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De Jesus Velasquez-Escovar v. Holder

United States Court of Appeals, Ninth Circuit

September 29, 2014

ODILIA DE JESUS VELASQUEZ-ESCOVAR, Petitioner,
v.
ERIC H. HOLDER, JR., Attorney General, Respondent

Submitted, Pasadena, California: July 11, 2014, [*]

Page 1001

On Petition for Review of an Order of the Board of Immigration Appeals. Agency No. A088-753-610.

SUMMARY[**]

Immigration

The panel granted Odilia de Jesus Velasquez-Escovar's petition for review of the Board of Immigration Appeals' denial of her motion to reopen an in absentia removal order.

The panel held that the BIA abused its discretion in finding that Velasquez was not entitled to notice of her deportation hearing. The panel wrote that aliens are entitled to notice unless they fail to give a current address to the government, or fail to let the government know when they move, and held that Velasquez did neither. The panel held that the BIA arbitrarily discounted Velasquez's unrefuted claim without providing a reason, because the two reasons it provided did not support its decision. The panel held that this court could not affirm the BIA's decision pursuant to 8 C.F.R. § 1003.15(d)(1), which places the burden on an alien to inform the immigration court that the government used the wrong address on a Notice to Appear, because the BIA's decision did not invoke that regulation, and because the NTA itself did not mention § 1003.15(d)(1) or otherwise put Velasquez on notice.

Dissenting, Judge Rawlinson would find that the BIA did not act in an arbitrary or irrational fashion, and that it gave a reasoned explanation for its ruling. Judge Rawlinson would find Velasquez's failure to provide her current address to the agency in writing fatal to her case. Judge Rawlinson would find that § 1003.15(d)(1) should apply to this case. Applying an abuse of discretion standard of review, Judge Rawlinson would find no abuse, and would deny the petition.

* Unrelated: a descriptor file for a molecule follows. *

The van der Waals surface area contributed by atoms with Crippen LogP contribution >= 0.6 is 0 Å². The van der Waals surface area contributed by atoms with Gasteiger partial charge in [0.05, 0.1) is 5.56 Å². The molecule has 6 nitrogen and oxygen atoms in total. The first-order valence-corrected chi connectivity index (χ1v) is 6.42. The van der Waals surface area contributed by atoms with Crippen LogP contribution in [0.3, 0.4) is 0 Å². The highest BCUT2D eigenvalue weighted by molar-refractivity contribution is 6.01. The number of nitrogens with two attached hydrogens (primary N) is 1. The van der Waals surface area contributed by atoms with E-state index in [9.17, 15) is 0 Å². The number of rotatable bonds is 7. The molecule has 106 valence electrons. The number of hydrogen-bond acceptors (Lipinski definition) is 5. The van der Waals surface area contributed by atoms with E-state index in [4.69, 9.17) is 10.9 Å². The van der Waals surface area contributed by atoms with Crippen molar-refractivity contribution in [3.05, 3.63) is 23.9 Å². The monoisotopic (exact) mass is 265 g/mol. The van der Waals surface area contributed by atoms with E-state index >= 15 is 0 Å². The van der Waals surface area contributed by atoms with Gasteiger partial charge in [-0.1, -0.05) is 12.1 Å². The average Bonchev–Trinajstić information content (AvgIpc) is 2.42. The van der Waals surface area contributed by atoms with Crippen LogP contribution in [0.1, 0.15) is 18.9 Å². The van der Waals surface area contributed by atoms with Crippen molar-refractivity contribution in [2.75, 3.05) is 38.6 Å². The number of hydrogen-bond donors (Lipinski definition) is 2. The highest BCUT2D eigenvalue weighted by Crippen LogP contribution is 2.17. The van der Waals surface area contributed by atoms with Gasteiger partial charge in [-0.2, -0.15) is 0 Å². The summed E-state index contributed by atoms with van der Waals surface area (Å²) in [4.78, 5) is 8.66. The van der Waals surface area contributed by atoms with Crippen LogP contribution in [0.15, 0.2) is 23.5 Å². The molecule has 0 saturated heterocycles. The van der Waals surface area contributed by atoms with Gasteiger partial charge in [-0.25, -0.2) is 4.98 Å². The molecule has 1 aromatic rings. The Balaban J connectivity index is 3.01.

Alejandro Garcia, Commerce, California, for Petitioner.

Tony West, Assistant Attorney General, Civil Division; Holly M. Smith, Senior Litigation Counsel, Office of Immigration Litigation; Claire L. Workman, Trial Attorney, Civil Division, United States Department of Justice, Washington, D.C., for Respondent.

Before: Barry G. Silverman, Richard C. Tallman, and Johnnie B. Rawlinson, Circuit Judges. Opinion by Judge Tallman; Dissent by Judge Rawlinson.

OPINION

Page 1002

TALLMAN, Circuit Judge:

At the outset of her removal proceedings, Odilia de Jesus Velasquez-Escovar gave immigration officials her current address in Los Angeles. But those officials did not properly record it. Instead, they recorded another outdated address and then sent Velasquez's hearing notice there. Velasquez never got that notice and, without it, she did not know when to appear for her deportation hearing. Understandably, she failed to appear and was ordered removed in absentia. When she found out about that order, Velasquez moved to reopen. An Immigration Judge denied that motion, and the Board of Immigration Appeals affirmed. In so doing, it abused its discretion. Accordingly, we grant Velasquez's petition for review.

I

Odilia de Jesus Velasquez-Escovar is Guatemalan. She illegally entered the United States around 1990, settling in Los Angeles. She has four children; two are native-born citizens of the United States. She admits that she remains here unlawfully.